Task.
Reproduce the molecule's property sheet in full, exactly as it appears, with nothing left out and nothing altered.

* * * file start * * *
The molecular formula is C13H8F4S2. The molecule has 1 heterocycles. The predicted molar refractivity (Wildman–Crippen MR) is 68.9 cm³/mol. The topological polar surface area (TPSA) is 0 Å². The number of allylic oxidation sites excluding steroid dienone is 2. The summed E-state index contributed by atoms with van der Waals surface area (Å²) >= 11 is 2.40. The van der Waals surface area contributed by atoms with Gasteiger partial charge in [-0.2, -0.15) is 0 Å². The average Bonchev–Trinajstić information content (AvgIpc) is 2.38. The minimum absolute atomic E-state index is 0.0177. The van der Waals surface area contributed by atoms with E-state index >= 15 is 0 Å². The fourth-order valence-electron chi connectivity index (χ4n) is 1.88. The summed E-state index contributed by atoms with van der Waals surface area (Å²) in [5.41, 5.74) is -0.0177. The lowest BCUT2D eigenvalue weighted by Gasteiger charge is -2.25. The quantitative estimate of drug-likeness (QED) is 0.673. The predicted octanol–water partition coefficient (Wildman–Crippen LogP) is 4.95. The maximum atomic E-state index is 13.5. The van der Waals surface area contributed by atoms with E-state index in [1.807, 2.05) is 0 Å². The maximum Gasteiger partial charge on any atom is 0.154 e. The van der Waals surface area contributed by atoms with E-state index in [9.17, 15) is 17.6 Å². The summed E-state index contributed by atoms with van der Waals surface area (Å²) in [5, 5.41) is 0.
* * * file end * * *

The molecular formula is C13H8F4S2. The molecule has 1 heterocycles. The predicted molar refractivity (Wildman–Crippen MR) is 68.9 cm³/mol. The topological polar surface area (TPSA) is 0 Å². The number of allylic oxidation sites excluding steroid dienone is 2. The summed E-state index contributed by atoms with van der Waals surface area (Å²) >= 11 is 2.40. The van der Waals surface area contributed by atoms with Gasteiger partial charge in [-0.2, -0.15) is 0 Å². The average Bonchev–Trinajstić information content (AvgIpc) is 2.38. The minimum absolute atomic E-state index is 0.0177. The van der Waals surface area contributed by atoms with E-state index >= 15 is 0 Å². The fourth-order valence-electron chi connectivity index (χ4n) is 1.88. The summed E-state index contributed by atoms with van der Waals surface area (Å²) in [5.41, 5.74) is -0.0177. The lowest BCUT2D eigenvalue weighted by Gasteiger charge is -2.25. The quantitative estimate of drug-likeness (QED) is 0.673. The predicted octanol–water partition coefficient (Wildman–Crippen LogP) is 4.95. The maximum atomic E-state index is 13.5. The van der Waals surface area contributed by atoms with E-state index in [1.807, 2.05) is 0 Å². The maximum Gasteiger partial charge on any atom is 0.154 e. The van der Waals surface area contributed by atoms with E-state index in [9.17, 15) is 17.6 Å². The summed E-state index contributed by atoms with van der Waals surface area (Å²) in [5, 5.41) is 0.